aspen_banner.jpg
Arizona Public Radio | Your Source for NPR News
Play Live Radio
Next Up:
0:00
0:00
Available On Air Stations

Havasupai Tribe extends tourism ban until June amid continued COVID-19 concerns

Havasupai falls
AP Photo/Bob Daugherty, File
/
This 1997 file photo shows one of five waterfalls on Havasu Creek as its waters tumble 210 feet on the Havasupai Tribe's reservation. The tribe's council has extended their suspension on tourism until June 1, 2022 because of ongoing COVID-19 concerns.

The Havasupai Tribal Council has extended its suspension of tourism until June 1, 2022 because of the ongoing health threats of COVID-19.

The Havasupai reservation has been on lockdown throughout the pandemic and officials say it’ll remain off-limits to visitors for the foreseeable future.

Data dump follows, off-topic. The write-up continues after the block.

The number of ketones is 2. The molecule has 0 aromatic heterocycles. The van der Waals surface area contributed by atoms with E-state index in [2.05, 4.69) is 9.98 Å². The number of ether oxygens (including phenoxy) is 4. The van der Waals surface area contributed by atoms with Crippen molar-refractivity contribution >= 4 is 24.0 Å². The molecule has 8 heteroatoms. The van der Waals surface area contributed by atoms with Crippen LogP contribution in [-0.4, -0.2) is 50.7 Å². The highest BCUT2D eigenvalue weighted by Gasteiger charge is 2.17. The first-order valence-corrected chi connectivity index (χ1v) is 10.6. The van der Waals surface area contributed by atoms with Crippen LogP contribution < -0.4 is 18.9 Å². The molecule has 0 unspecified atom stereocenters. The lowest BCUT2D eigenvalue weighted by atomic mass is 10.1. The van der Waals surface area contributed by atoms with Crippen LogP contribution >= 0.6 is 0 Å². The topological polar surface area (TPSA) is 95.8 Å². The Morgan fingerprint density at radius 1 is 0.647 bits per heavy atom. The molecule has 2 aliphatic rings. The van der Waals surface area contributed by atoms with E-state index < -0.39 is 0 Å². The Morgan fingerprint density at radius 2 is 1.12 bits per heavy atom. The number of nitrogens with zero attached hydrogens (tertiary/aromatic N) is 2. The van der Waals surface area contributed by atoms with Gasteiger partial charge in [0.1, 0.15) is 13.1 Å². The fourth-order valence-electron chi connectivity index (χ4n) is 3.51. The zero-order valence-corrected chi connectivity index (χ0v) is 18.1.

Renewing the tourism ban, according to leaders, is being done out of an abundance of caution and to protect tribal members.

Havasupai officials have been actively vaccinating residents and are consulting with health experts. But Chairman Thomas Siyuja Jr. says because of unknown factors about the COVID and new variants the reservation will stay closed.

Tourists with reservations during the suspension that haven’t been rebooked are being rescheduled for the same date in 2023, and no further reservations will be taken for 2022.

The tribe’s tourism ban has been in place since March 2020 and has now been renewed four times.